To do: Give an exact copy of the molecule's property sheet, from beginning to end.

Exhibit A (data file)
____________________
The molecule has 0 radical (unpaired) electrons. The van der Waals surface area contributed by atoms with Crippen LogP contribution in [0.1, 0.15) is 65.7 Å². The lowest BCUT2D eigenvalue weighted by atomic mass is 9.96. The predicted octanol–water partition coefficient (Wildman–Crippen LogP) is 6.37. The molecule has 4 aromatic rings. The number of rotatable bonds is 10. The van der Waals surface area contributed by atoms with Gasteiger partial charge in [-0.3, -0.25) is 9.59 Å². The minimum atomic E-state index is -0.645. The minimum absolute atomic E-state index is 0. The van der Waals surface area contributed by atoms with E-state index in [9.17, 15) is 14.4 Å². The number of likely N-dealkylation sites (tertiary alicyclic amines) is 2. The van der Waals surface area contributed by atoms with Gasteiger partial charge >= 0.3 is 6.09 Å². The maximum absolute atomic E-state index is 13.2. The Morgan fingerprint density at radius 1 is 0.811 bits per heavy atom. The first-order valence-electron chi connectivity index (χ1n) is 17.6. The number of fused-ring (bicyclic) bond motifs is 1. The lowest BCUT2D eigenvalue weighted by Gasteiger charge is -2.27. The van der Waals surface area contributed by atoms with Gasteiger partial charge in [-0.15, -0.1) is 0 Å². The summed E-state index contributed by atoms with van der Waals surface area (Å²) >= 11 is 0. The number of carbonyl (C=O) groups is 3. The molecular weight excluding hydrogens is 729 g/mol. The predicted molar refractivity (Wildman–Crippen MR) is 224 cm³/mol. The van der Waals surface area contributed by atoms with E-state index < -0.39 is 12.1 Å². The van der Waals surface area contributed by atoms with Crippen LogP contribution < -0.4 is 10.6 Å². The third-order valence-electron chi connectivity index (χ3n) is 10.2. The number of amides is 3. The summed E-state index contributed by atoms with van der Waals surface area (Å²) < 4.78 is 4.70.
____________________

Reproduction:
The molecule has 0 radical (unpaired) electrons. The van der Waals surface area contributed by atoms with Crippen LogP contribution in [0.1, 0.15) is 65.7 Å². The lowest BCUT2D eigenvalue weighted by atomic mass is 9.96. The predicted octanol–water partition coefficient (Wildman–Crippen LogP) is 6.37. The molecule has 4 aromatic rings. The number of rotatable bonds is 10. The van der Waals surface area contributed by atoms with Gasteiger partial charge in [-0.3, -0.25) is 9.59 Å². The minimum atomic E-state index is -0.645. The minimum absolute atomic E-state index is 0. The van der Waals surface area contributed by atoms with E-state index in [9.17, 15) is 14.4 Å². The number of likely N-dealkylation sites (tertiary alicyclic amines) is 2. The van der Waals surface area contributed by atoms with Gasteiger partial charge >= 0.3 is 6.09 Å². The maximum absolute atomic E-state index is 13.2. The Morgan fingerprint density at radius 1 is 0.811 bits per heavy atom. The first-order valence-electron chi connectivity index (χ1n) is 17.6. The number of fused-ring (bicyclic) bond motifs is 1. The lowest BCUT2D eigenvalue weighted by Gasteiger charge is -2.27. The van der Waals surface area contributed by atoms with Gasteiger partial charge in [-0.15, -0.1) is 0 Å². The summed E-state index contributed by atoms with van der Waals surface area (Å²) >= 11 is 0. The number of carbonyl (C=O) groups is 3. The molecular weight excluding hydrogens is 729 g/mol. The predicted molar refractivity (Wildman–Crippen MR) is 224 cm³/mol. The van der Waals surface area contributed by atoms with E-state index < -0.39 is 12.1 Å². The van der Waals surface area contributed by atoms with Crippen LogP contribution < -0.4 is 10.6 Å². The third-order valence-electron chi connectivity index (χ3n) is 10.2. The number of amides is 3. The summed E-state index contributed by atoms with van der Waals surface area (Å²) < 4.78 is 4.70.